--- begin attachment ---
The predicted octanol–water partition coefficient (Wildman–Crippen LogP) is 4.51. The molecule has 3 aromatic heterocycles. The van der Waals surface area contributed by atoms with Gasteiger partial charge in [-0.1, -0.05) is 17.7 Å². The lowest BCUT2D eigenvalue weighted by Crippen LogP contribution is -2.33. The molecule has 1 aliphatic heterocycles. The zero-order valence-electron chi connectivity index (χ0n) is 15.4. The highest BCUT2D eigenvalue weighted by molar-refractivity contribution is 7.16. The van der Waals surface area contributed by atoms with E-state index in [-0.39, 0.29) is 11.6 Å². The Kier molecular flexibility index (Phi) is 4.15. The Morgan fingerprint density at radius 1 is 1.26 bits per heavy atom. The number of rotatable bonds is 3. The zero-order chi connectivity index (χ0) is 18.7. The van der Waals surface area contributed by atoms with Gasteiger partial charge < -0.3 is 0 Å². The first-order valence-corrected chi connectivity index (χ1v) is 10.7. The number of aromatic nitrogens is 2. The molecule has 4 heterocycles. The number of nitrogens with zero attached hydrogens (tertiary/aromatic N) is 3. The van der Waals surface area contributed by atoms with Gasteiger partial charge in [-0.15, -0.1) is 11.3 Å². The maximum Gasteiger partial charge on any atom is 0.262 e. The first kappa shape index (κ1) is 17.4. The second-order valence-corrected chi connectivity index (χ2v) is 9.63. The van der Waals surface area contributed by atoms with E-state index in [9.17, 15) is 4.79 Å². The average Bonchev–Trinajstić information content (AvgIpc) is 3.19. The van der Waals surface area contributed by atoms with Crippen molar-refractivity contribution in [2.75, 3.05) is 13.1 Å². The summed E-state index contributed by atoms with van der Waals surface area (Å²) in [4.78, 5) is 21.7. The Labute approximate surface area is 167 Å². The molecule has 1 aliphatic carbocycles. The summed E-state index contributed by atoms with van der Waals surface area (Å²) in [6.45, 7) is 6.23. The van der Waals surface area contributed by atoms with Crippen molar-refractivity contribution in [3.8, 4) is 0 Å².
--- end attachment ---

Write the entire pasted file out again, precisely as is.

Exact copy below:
The predicted octanol–water partition coefficient (Wildman–Crippen LogP) is 4.51. The molecule has 3 aromatic heterocycles. The van der Waals surface area contributed by atoms with Gasteiger partial charge in [-0.1, -0.05) is 17.7 Å². The lowest BCUT2D eigenvalue weighted by Crippen LogP contribution is -2.33. The molecule has 1 aliphatic heterocycles. The zero-order valence-electron chi connectivity index (χ0n) is 15.4. The highest BCUT2D eigenvalue weighted by molar-refractivity contribution is 7.16. The van der Waals surface area contributed by atoms with E-state index in [-0.39, 0.29) is 11.6 Å². The Kier molecular flexibility index (Phi) is 4.15. The Morgan fingerprint density at radius 1 is 1.26 bits per heavy atom. The number of rotatable bonds is 3. The zero-order chi connectivity index (χ0) is 18.7. The van der Waals surface area contributed by atoms with Gasteiger partial charge < -0.3 is 0 Å². The first-order valence-corrected chi connectivity index (χ1v) is 10.7. The number of aromatic nitrogens is 2. The molecule has 4 heterocycles. The number of nitrogens with zero attached hydrogens (tertiary/aromatic N) is 3. The van der Waals surface area contributed by atoms with Gasteiger partial charge in [-0.15, -0.1) is 11.3 Å². The maximum Gasteiger partial charge on any atom is 0.262 e. The first kappa shape index (κ1) is 17.4. The second-order valence-corrected chi connectivity index (χ2v) is 9.63. The van der Waals surface area contributed by atoms with E-state index in [9.17, 15) is 4.79 Å². The average Bonchev–Trinajstić information content (AvgIpc) is 3.19. The van der Waals surface area contributed by atoms with Crippen molar-refractivity contribution in [2.75, 3.05) is 13.1 Å². The summed E-state index contributed by atoms with van der Waals surface area (Å²) in [4.78, 5) is 21.7. The Labute approximate surface area is 167 Å². The molecule has 1 aliphatic carbocycles. The summed E-state index contributed by atoms with van der Waals surface area (Å²) in [6.45, 7) is 6.23. The van der Waals surface area contributed by atoms with Crippen molar-refractivity contribution in [3.8, 4) is 0 Å².